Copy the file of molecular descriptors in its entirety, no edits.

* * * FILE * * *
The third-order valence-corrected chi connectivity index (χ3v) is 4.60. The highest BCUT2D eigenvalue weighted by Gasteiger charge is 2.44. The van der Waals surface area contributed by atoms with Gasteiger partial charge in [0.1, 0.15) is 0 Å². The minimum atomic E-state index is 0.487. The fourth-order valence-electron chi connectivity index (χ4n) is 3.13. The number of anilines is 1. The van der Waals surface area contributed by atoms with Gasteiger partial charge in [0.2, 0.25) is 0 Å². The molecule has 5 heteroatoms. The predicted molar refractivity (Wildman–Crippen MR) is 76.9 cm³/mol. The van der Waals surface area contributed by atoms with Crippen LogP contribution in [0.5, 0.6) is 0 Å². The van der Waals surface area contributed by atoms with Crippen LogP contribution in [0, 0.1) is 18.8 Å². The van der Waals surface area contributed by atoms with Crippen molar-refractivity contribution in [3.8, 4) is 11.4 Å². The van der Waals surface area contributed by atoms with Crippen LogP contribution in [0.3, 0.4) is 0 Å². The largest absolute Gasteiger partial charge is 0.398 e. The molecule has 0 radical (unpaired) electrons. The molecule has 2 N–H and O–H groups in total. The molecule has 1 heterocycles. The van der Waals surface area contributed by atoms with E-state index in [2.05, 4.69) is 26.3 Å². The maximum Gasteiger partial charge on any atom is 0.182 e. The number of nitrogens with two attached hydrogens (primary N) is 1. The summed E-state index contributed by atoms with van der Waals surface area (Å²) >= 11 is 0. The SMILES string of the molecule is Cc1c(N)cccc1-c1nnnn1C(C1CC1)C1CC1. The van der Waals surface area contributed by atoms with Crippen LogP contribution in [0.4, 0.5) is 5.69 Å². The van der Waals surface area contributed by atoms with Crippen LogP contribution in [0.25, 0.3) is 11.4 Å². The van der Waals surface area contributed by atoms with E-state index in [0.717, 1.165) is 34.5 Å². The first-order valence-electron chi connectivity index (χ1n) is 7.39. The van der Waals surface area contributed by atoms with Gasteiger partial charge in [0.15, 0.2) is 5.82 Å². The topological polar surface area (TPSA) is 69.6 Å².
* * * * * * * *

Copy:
The third-order valence-corrected chi connectivity index (χ3v) is 4.60. The highest BCUT2D eigenvalue weighted by Gasteiger charge is 2.44. The van der Waals surface area contributed by atoms with Gasteiger partial charge in [0.1, 0.15) is 0 Å². The minimum atomic E-state index is 0.487. The fourth-order valence-electron chi connectivity index (χ4n) is 3.13. The number of anilines is 1. The van der Waals surface area contributed by atoms with Gasteiger partial charge in [0.2, 0.25) is 0 Å². The molecule has 5 heteroatoms. The predicted molar refractivity (Wildman–Crippen MR) is 76.9 cm³/mol. The van der Waals surface area contributed by atoms with Crippen LogP contribution in [0.5, 0.6) is 0 Å². The van der Waals surface area contributed by atoms with Crippen LogP contribution in [0, 0.1) is 18.8 Å². The van der Waals surface area contributed by atoms with Crippen molar-refractivity contribution in [3.8, 4) is 11.4 Å². The van der Waals surface area contributed by atoms with Crippen LogP contribution in [0.3, 0.4) is 0 Å². The largest absolute Gasteiger partial charge is 0.398 e. The molecule has 0 radical (unpaired) electrons. The molecule has 2 N–H and O–H groups in total. The molecule has 1 heterocycles. The van der Waals surface area contributed by atoms with E-state index in [2.05, 4.69) is 26.3 Å². The maximum Gasteiger partial charge on any atom is 0.182 e. The number of nitrogens with two attached hydrogens (primary N) is 1. The summed E-state index contributed by atoms with van der Waals surface area (Å²) >= 11 is 0. The SMILES string of the molecule is Cc1c(N)cccc1-c1nnnn1C(C1CC1)C1CC1. The van der Waals surface area contributed by atoms with Crippen LogP contribution in [0.4, 0.5) is 5.69 Å². The van der Waals surface area contributed by atoms with Crippen LogP contribution in [0.25, 0.3) is 11.4 Å². The van der Waals surface area contributed by atoms with E-state index in [0.717, 1.165) is 34.5 Å². The first-order valence-electron chi connectivity index (χ1n) is 7.39. The van der Waals surface area contributed by atoms with Gasteiger partial charge in [0.15, 0.2) is 5.82 Å². The topological polar surface area (TPSA) is 69.6 Å².